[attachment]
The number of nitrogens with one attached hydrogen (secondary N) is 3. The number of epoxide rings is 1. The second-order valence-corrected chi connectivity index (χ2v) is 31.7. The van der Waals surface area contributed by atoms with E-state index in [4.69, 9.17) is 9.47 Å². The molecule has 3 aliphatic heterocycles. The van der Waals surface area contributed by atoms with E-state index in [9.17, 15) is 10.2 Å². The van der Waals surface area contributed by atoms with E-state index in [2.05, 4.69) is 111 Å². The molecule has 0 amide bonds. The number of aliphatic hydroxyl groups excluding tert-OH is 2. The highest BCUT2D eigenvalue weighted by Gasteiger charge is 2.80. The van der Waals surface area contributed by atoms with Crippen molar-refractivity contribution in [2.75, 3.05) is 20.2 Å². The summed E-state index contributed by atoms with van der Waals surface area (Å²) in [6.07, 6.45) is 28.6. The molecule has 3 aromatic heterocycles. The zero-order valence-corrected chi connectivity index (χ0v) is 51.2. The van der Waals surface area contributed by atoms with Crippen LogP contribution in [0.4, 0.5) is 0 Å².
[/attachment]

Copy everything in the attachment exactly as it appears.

The number of nitrogens with one attached hydrogen (secondary N) is 3. The number of epoxide rings is 1. The second-order valence-corrected chi connectivity index (χ2v) is 31.7. The van der Waals surface area contributed by atoms with E-state index in [4.69, 9.17) is 9.47 Å². The molecule has 3 aliphatic heterocycles. The van der Waals surface area contributed by atoms with E-state index in [9.17, 15) is 10.2 Å². The van der Waals surface area contributed by atoms with E-state index in [2.05, 4.69) is 111 Å². The molecule has 0 amide bonds. The number of aliphatic hydroxyl groups excluding tert-OH is 2. The highest BCUT2D eigenvalue weighted by Gasteiger charge is 2.80. The van der Waals surface area contributed by atoms with Crippen molar-refractivity contribution in [2.75, 3.05) is 20.2 Å². The summed E-state index contributed by atoms with van der Waals surface area (Å²) in [6.07, 6.45) is 28.6. The molecule has 3 aromatic heterocycles. The zero-order valence-corrected chi connectivity index (χ0v) is 51.2. The van der Waals surface area contributed by atoms with Crippen LogP contribution in [0.4, 0.5) is 0 Å².